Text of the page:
A multitude of movies at the second week of the Chicago International Film Festival’s forty-eighth installment at the River East wave a big, bold middle finger at the cacophony of elder critics who’ve been declaring the death of their cinema for the past couple of months. From Bill and Turner Ross, who made the splendid portrait of their Ohio hometown, “45365,” comes a city symphony of New Orleans, “Tchoupitoulas,” produced by members of the collective behind “Beasts of the Southern Wild.” Equally humid but more arid is one of several new films by SAIC graduate Apichatpong Weerasethakul is “Mekong Hotel,” where polite ghosts are hungry for brains. Obstinate Mexican visualist-cum-spiritual seeker Carlos Reygadas took home Cannes’ best director nod for “Post Tenebras Lux,” another languorous, lush look at landscape and climate.
The new After Dark competitive section impresses with its quotient of groan-and-gore; as I’m on its jury, so I’ll just point toward a couple including Brandon Cronenberg’s post-Ballard, post-my-dad “Antiviral,” a futuristic fable about trafficking in the diseases of celebrities; the portmanteau of micro-films “The ABCs of Death,” with one letter of the alphabet assigned to one director and “In Their Skin,” Jeremy Power Regimbal’s pessimistic take on city slickers adrift in the countryside. Dark, too, is Rodney Ascher’s doc, “Room 237,” a miasma of musings (not truly theories) about what can be read into the minutest particulars of Stanley Kubrick’s “The Shining.” Ascher makes an apt choice not to show his speakers, and their far-fetched interpretations, incorporating everything from genocide of Native Americans to faking the moon landing to images of the Holocaust merge in one rumble of the post-internet hive mind.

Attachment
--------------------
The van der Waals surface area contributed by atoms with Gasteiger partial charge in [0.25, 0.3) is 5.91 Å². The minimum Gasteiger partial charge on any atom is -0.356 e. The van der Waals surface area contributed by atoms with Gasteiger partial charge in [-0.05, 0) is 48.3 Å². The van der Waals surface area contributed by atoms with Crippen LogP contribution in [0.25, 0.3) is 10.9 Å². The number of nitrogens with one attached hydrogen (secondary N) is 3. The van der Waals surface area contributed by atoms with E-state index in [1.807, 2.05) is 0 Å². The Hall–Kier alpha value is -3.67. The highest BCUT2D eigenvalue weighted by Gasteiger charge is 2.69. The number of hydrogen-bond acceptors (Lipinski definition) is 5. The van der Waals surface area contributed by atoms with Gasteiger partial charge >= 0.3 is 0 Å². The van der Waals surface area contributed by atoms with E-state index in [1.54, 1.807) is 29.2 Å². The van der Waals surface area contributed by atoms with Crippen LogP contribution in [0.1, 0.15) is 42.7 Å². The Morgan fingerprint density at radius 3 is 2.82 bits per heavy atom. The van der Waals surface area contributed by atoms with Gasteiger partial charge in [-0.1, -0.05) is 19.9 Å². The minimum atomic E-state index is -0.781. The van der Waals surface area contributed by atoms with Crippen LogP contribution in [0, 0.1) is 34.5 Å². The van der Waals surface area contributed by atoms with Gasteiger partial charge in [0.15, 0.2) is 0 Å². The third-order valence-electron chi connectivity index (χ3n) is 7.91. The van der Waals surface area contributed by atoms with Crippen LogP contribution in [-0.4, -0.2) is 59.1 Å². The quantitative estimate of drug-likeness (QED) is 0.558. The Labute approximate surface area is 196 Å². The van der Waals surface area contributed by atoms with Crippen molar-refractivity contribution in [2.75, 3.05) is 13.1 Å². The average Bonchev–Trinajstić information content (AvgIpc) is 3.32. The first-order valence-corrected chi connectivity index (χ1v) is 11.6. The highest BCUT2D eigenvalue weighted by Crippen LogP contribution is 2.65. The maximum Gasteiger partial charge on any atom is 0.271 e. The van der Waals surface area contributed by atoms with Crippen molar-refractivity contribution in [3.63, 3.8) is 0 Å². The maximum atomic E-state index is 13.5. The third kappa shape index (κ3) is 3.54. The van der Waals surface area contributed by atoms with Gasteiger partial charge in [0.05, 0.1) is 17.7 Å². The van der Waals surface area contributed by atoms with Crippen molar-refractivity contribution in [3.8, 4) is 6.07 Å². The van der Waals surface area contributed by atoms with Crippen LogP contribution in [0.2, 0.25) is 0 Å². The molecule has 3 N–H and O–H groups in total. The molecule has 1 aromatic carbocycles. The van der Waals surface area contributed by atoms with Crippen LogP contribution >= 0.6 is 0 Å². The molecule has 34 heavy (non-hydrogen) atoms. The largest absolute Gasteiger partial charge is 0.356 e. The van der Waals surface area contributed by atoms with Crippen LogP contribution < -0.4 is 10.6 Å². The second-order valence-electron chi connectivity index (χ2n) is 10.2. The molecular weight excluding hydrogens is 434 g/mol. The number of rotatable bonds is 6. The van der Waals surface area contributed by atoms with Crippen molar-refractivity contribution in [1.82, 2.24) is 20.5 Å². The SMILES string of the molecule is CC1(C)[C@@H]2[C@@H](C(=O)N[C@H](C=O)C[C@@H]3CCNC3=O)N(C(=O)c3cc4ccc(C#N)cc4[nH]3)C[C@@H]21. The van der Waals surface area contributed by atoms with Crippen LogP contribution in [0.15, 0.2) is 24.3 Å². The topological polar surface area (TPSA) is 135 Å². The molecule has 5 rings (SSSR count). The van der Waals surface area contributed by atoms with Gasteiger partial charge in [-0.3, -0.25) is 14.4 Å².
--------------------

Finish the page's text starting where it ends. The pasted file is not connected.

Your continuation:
The witty and wise Dustin Hoffman makes his directorial debut at the age of seventy-five with “Quartet,” a comedy about elderly opera singers and their unstaunched rivalries. A much younger director, Terence Nance, throws the baby into the bathwater with “An Oversimplification of Her Beauty,” a lunging, pulsing invocation of love in modern Brooklyn that sups mightily from the fount of Charlie Kaufman.
Two movies that succeed on sleek mood and sophisticated indirection are Antonio Campos’ “Simon Killer,” channeling the frustration of a young American man adrift in Paris and predisposed to violence after a crime scheme leads to his own beatdown and a possible breakdown. The score functions as a dark pulse to the wrongs he’s about to commit; the neon night holds a harsh bloom. James Marsh’s “Shadow Dancer” is a period thriller about IRA double agents, and Hitchcockian plot turns, stylish understatement in mood and a fine performance by Clive Owen as a rumpled British spy in a smoke-stained office that’s trumped by Andrea Riseborough’s thrilling, skin-tingling presence as the spy who shouldn’t have to be.
And, footnoting “Footnote”: On Monday, October 22, after a screening of his tragicomic family tale “Footnote,” I’ll be conducting a conversation with Israeli director Joseph Cedar. (Ray Pride)
Ray Pride is Newcity’s film critic and a contributing editor to Filmmaker magazine.
His multimedia history of Chicago “Ghost Signs” will be published later this year.